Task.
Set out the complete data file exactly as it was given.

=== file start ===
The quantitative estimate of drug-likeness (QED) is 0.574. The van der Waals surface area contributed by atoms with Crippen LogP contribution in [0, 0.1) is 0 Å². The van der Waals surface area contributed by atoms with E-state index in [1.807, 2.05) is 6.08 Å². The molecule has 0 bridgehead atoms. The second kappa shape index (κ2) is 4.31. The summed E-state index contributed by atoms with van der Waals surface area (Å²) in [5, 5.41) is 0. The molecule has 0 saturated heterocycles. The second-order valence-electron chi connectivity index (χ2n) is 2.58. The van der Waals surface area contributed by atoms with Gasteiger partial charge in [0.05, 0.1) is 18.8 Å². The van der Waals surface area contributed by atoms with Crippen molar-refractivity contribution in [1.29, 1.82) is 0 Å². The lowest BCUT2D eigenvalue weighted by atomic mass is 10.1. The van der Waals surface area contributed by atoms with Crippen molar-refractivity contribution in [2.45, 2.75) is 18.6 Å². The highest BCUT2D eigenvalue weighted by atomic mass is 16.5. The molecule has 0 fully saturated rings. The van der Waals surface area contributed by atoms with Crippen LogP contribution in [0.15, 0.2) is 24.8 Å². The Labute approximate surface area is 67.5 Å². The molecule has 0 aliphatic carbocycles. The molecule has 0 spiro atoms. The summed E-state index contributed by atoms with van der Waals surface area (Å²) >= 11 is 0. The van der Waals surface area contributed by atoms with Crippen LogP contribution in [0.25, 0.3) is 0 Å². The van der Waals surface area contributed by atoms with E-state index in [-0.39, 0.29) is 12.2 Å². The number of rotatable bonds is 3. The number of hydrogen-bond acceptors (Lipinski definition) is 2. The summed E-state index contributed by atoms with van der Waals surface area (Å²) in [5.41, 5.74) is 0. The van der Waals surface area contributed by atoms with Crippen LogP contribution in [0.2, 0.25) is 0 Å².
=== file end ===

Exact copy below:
The quantitative estimate of drug-likeness (QED) is 0.574. The van der Waals surface area contributed by atoms with Crippen LogP contribution in [0, 0.1) is 0 Å². The van der Waals surface area contributed by atoms with E-state index in [1.807, 2.05) is 6.08 Å². The molecule has 0 bridgehead atoms. The second kappa shape index (κ2) is 4.31. The summed E-state index contributed by atoms with van der Waals surface area (Å²) in [5, 5.41) is 0. The molecule has 0 saturated heterocycles. The second-order valence-electron chi connectivity index (χ2n) is 2.58. The van der Waals surface area contributed by atoms with Gasteiger partial charge in [0.05, 0.1) is 18.8 Å². The van der Waals surface area contributed by atoms with Crippen molar-refractivity contribution in [1.29, 1.82) is 0 Å². The lowest BCUT2D eigenvalue weighted by atomic mass is 10.1. The van der Waals surface area contributed by atoms with Crippen molar-refractivity contribution in [2.45, 2.75) is 18.6 Å². The highest BCUT2D eigenvalue weighted by atomic mass is 16.5. The molecule has 0 fully saturated rings. The van der Waals surface area contributed by atoms with Crippen LogP contribution in [0.15, 0.2) is 24.8 Å². The Labute approximate surface area is 67.5 Å². The molecule has 0 aliphatic carbocycles. The molecule has 0 spiro atoms. The summed E-state index contributed by atoms with van der Waals surface area (Å²) >= 11 is 0. The van der Waals surface area contributed by atoms with Crippen LogP contribution in [0.25, 0.3) is 0 Å². The van der Waals surface area contributed by atoms with E-state index in [-0.39, 0.29) is 12.2 Å². The number of rotatable bonds is 3. The number of hydrogen-bond acceptors (Lipinski definition) is 2. The summed E-state index contributed by atoms with van der Waals surface area (Å²) in [5.41, 5.74) is 0. The van der Waals surface area contributed by atoms with Crippen LogP contribution in [0.2, 0.25) is 0 Å².